The Forest Service and timber industry say that waiving the rule would open only a small fraction of the 16.8-million-acre forest to logging, because much of it is protected wilderness and forest officials don’t consider the rest to be ideal for harvesting. Still, environmental groups say it leaves the door open for delimbers and feller bunchers to eventually gain access to more than 9 million acres of rainforest, including its carbon-rich ancient trees.
Even in proposing to end roadless protections, the Forest Service said the untouched Tongass’ ability to improve air quality, regulate climate, sequester carbon, and support biological diversity adds up to “long-term life support benefits to society as a whole.”
Agency research shows that old-growth stands in the Tongass store 72 tons of carbon per acre in logs and live tree trunks, not including soils. Parts of the Tongass that have been logged in the past store about 45 tons per acre.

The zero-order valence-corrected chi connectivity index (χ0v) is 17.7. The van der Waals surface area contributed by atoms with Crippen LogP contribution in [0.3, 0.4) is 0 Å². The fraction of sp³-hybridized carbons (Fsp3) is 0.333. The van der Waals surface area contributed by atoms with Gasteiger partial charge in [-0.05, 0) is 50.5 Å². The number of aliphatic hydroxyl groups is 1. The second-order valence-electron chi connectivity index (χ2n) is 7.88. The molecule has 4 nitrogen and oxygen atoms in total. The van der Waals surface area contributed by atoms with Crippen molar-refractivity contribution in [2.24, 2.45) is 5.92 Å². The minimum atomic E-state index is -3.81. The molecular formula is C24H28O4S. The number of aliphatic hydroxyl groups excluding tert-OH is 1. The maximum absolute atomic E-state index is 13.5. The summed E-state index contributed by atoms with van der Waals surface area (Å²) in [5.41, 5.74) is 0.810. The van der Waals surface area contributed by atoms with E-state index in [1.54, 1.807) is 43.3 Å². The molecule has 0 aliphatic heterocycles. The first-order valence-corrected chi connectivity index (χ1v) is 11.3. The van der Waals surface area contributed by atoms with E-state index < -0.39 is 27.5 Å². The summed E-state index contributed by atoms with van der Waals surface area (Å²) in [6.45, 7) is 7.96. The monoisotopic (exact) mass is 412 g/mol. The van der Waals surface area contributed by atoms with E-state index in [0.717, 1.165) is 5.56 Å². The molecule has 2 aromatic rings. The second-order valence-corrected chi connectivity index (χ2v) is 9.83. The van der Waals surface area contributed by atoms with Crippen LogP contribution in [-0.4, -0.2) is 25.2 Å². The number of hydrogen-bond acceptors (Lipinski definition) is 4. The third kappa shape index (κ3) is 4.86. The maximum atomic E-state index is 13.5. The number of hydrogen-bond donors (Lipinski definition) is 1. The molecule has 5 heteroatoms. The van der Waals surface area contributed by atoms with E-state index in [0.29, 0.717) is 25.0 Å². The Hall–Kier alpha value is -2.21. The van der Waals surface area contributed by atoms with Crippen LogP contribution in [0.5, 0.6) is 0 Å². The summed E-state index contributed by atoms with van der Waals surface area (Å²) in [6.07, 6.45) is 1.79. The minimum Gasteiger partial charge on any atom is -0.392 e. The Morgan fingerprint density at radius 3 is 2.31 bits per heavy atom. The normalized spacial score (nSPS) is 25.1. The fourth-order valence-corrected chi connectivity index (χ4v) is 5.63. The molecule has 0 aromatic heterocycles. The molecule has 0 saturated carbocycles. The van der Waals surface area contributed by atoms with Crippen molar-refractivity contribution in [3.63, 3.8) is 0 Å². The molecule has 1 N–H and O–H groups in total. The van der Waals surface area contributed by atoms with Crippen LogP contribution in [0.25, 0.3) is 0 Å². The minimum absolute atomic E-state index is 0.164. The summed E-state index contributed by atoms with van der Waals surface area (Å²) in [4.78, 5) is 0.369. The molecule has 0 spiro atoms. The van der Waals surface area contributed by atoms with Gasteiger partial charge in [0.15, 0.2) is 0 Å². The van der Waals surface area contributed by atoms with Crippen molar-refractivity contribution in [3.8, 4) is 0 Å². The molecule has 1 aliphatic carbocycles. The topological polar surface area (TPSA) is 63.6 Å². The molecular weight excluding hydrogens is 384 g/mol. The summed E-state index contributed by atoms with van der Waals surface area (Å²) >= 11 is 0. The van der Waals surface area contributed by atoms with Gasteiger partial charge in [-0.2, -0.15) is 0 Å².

While only a fraction of the size of the Mississippi River watershed, the coastal temperate rainforest sends at least twice the Mississippi’s volume of water into the Pacific Ocean, providing nutrients for marine life, said Allison Bidlack, director of the Alaska Coastal Rainforest Center in Juneau, part of the University of Alaska-Southeast.
“They’re sort of small, but mighty,” she said.
In addition to its hemlock, spruce, and salmon streams, the Tongass features glaciers including the quickly receding Mendenhall, near Juneau. It serves as a drip-dripping real-time reminder of the impact of climate change for Juneau residents and tourists as Mendenhall Lake swells with meltwater at the glacier’s base.
An artist in downtown Juneau sells a series of postcards, including one depicting the Mendenhall Glacier with the caption: “It used to be bigger.”
This year, the Tongass suffered through Alaska’s first extreme drought in recorded history. It became so dry in Ketchikan, in the state’s far southeast, that the hydropower dams dried up, forcing communities to rely on diesel generators to supply electricity.
The more the Tongass is logged and stricken by drought and wildfire, the more its peat bogs and spongy soils dry out and the more its trees die. And the more the trees die, the less carbon the forest can store.